If children want to score good grades in exams, they should quit social media, report a study. The research conducted by the University of Technology Sydney (UTS) showed that while high achieving students were not affected by the amount of time on Facebook, below-average students had significantly lower grades with greater Facebook use.
Study researcher James Wakefield from the UTS said, “Our research shows time spent on social networking platforms puts lower academic achievers at higher risk of failing their course.”
The study, published in the journal Computers & Education, looked at the amount of time first-year university students spent on Facebook, and the impact it had on their grades. More than 500 students enrolled in the first year subject ‘Introductory Accounting’ at an Australian university took part in the study, with an average age of 19.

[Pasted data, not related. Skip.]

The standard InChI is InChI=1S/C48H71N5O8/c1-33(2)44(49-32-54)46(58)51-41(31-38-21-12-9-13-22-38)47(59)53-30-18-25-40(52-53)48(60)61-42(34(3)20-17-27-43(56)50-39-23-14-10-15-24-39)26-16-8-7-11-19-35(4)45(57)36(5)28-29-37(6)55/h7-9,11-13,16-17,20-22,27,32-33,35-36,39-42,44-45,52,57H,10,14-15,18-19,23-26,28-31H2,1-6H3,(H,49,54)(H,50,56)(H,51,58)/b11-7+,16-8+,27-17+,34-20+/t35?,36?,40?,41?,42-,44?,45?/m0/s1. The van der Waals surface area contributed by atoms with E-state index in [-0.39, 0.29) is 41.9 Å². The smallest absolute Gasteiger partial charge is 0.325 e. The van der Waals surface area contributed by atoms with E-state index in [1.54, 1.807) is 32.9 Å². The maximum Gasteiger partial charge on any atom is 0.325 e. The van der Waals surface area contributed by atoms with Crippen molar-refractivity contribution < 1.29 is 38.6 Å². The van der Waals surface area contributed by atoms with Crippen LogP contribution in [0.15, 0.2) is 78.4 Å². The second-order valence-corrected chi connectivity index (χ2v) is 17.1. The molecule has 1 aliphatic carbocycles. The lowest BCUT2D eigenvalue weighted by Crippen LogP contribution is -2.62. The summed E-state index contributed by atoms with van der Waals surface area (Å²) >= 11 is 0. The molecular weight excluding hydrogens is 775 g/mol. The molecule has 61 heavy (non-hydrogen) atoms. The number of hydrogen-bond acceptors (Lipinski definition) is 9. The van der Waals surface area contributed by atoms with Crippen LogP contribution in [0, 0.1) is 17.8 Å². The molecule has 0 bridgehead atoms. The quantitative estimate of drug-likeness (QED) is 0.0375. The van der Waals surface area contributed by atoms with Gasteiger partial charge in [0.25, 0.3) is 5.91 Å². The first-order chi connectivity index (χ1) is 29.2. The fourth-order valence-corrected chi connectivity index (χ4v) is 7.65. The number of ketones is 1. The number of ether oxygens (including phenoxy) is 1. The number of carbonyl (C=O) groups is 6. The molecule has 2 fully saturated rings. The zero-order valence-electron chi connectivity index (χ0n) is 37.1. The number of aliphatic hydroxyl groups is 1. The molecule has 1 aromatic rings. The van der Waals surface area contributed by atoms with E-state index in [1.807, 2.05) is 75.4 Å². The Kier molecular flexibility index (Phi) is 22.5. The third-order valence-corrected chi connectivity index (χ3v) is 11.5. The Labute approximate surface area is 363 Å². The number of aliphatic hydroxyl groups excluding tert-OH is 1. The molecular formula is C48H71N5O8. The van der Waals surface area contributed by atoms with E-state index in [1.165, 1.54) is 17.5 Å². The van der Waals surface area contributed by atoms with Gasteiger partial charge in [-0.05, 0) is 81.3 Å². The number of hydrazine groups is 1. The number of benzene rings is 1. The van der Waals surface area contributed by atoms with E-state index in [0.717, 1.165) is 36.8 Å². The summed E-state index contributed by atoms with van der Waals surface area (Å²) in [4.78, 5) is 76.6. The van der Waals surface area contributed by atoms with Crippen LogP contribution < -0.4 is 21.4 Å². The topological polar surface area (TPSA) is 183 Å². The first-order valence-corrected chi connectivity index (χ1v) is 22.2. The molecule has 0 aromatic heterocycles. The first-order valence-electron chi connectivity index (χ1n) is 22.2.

Students taking part in the study spent an average of two hours a day on Facebook. Some were on the social networking site in excess of eight hours a day. Researchers found that if the students used Facebook for three hours a day, the difference was around six marks in a 60 mark exam or 10 percent.
For the findings, researchers assessed the students’ general academic achievement using their weighted average mark (WAM) across all their subjects, and their Facebook usage time.
Wakefield further added, “Lower achieving students may already be grappling with self-regulation and focus, so it seems time spent on Facebook provides a further distraction from studies.”
While the research applies to university students studying STEM and business degrees, it is likely to also be relevant to high school students who use social media. “It appears that for students with lower academic achievement, the use of social networking sites replaces study time, whereas high achieving students are able to juggle both,” he said.
According to the researchers, students with below-average grades would benefit from switching off notifications on their phones, and either quitting or reducing time spent on Facebook.
However, even when students used Facebook primarily for educational purposes, it was still a problem for lower-performing students.
Source: IANSPosted in International, News